Monday, 23 May 2011

Cyclists + Car Doors = A&E

In my day job as a TV PR, I'm currently working on a Channel 4 series filmed in the A&E department of King's College Hospital, London.  If you haven't seen it, 24 Hours in A&E is an amazing series, well worth a watch - Wednesdays at 9pm or on 4OD.

24 Hours in A&E (pic: Channel 4)

Anyway, watching the programmes, as I do ahead of transmission, I was struck by just how many cyclists were being treated, usually for head/facial injuries.  And the main culprit, according to the staff?  Car doors...

Well, anyone who's cycled in the city knows that one all too well.  Alongside all the other risks of urban cycling - aggressive cab/van drivers turning across you, getting squashed by a left-turning lorry, kamikaze pedestrians - this is the worst.

There you are, riding along quite happily, when someone - without looking - flings there roadside door open right in front of you.  Of course they then blame you for nearly (or actually) riding into it, as you pick yourself up off the tarmac.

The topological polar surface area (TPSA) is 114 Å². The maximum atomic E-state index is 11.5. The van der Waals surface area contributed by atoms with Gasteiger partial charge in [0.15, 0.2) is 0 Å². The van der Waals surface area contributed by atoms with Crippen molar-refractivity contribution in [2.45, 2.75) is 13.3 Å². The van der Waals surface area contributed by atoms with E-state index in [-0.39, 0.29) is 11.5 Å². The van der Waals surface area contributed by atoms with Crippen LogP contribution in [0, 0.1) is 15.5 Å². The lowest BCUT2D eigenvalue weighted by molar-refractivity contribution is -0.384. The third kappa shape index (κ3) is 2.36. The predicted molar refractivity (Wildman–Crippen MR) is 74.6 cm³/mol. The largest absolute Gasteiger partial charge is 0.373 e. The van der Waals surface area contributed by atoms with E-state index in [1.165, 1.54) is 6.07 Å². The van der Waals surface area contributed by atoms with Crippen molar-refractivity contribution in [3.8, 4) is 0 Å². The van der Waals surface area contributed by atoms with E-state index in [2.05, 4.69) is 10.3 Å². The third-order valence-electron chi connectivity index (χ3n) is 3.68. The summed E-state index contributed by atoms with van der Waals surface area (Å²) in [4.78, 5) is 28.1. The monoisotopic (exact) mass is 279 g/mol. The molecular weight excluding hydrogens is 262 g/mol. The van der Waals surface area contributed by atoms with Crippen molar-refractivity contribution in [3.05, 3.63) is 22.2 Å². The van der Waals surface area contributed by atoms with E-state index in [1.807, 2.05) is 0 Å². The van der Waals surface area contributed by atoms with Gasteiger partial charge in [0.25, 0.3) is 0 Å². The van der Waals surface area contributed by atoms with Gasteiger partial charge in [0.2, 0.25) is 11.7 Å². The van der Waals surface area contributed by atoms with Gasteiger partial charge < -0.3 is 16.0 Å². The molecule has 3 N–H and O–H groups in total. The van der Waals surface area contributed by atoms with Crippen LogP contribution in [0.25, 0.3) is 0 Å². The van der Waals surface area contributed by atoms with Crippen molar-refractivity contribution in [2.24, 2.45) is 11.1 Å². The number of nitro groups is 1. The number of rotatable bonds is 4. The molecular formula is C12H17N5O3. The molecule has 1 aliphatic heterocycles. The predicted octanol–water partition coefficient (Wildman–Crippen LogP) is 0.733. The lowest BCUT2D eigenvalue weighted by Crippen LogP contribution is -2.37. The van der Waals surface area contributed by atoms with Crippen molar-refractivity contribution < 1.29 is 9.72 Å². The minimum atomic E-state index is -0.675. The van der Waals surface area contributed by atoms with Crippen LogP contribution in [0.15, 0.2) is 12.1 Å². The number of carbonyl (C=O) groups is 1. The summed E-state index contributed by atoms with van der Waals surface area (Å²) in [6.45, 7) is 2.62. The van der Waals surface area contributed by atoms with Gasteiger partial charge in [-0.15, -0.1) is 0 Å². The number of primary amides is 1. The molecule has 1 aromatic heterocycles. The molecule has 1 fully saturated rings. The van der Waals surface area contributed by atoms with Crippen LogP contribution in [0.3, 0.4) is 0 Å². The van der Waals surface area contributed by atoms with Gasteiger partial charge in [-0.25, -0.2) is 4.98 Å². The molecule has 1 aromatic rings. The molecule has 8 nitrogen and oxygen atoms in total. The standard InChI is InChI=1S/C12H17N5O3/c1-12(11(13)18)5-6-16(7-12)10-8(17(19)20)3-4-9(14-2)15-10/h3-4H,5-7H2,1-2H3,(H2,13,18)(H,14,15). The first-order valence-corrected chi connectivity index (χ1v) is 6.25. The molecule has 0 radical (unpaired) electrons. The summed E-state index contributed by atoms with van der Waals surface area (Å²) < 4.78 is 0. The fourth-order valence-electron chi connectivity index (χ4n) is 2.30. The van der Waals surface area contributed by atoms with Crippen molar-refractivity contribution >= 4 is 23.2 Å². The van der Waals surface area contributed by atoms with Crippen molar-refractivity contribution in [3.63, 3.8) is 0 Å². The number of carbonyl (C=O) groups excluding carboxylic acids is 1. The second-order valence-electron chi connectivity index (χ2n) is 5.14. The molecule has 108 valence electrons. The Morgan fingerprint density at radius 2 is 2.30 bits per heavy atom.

But to avoid every car door you'd have to leave 3 feet of clearance (trust me, I've just checked how far my car door opens!) and ride in the middle of the road - being beeped and shouted at by all the other motorists.

It's a no-win situation.  The only solution is to ride along like a hawk, looking for any hints of someone sat in the driver's seat ready to spring into action (made harder by today's head rests).  And wear a helmet!

Or car drivers could check their mirrors before flinging the door open...

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